Mystery deepens as private jet crashes into Baltic Sea

OE-FGR playback (FlightRadar24)
OE-FGR playback (FlightRadar24)

A private jet flying from Jerez in Spain to Cologne, Germany has crashed in the Baltic sea after becoming unresponsive causing NATO jets to be scrambled.

The Cessna Citation II (551), registered OE-FGR, left Jerez airport at 14:56 local time on a flight that should have taken about three hours.

After climbing to a cruising altitude of 36,000ft the aircraft became unresponsive north of Spain causing interceptor aircraft from several NATO countries to be scrambled to aircraft.

The aircraft continued on its flight path where it failed to descend for Cologne and carried onwards across Germany towards the baltic sea where it entered a spiral dive, peaking at a descent rate of around 5000ft per minute and crashed into the sea at 17:44 GMT.

Swedish officials reported that there was apparently no one on the flight deck of the aircraft when NATO jets intercepted.

A spokesperson for the Latvian Civil Aviation Authority said: “The aircraft was flying from Spain to Cologne, but during the flight, the aircraft changed its flight route,” adding “Air traffic controllers were unable to communicate with the aircraft’s crew,”

One theory being reported by a German newspaper is that the aircraft suffered a decompression after reporting cabin pressurisation problems after taking off from Jerez but this have not been confirmed.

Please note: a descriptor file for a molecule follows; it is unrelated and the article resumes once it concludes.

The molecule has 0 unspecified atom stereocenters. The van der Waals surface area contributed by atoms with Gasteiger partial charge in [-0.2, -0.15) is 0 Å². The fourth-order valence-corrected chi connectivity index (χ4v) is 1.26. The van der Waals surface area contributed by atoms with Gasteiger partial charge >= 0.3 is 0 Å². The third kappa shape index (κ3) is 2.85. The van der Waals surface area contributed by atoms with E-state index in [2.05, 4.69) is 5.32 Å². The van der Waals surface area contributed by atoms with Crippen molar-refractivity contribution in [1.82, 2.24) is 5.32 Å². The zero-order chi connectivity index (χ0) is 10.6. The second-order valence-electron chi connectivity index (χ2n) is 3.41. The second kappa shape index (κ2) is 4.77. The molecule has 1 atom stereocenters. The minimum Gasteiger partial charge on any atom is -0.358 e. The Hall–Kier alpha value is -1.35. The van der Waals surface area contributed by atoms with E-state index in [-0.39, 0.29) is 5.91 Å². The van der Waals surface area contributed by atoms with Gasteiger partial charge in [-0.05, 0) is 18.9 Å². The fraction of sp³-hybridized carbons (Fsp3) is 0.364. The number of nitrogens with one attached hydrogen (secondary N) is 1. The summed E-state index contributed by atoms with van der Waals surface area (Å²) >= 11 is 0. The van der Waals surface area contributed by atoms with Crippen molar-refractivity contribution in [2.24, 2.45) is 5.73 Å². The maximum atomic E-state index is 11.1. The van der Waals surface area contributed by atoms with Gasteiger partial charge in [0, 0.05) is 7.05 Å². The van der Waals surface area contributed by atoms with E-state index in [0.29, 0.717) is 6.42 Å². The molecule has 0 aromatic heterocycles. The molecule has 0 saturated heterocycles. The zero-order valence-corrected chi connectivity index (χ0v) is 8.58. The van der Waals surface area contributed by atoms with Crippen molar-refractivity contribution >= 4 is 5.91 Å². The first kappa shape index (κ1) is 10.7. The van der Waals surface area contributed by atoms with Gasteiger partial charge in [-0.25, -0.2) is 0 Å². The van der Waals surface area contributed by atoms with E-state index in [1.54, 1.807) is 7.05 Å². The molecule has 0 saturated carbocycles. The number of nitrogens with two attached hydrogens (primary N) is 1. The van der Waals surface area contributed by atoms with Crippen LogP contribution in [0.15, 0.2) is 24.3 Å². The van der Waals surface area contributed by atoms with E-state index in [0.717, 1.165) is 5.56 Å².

The flight is eerily similar to a private jet which crashed in South Dakota in 1999 killing PGA Golfer Payne Stewart. The Learjet lost pressure causing all occupants including the pilots to become incapacitated due to hypoxia. The aircraft continued until it ran out of fuel and stalled.

Investigators will now be keen to locate the aircraft to try and determine what caused the aircraft to fly past its destination and crash.

About Nick Harding 1974 Articles
Nick is the senior reporter and editor at UK Aviation News as well as working freelance elsewhere. He has his finger firmly on the pulse on Aviation, not only in the UK but worldwide. Nick has been asked to speak in a professional capacity on LBC, Heart and other broadcast networks.

1 Comment

  1. So sad – looks like the right turn before the crash was due to the Jetstream flowing NW to SE.

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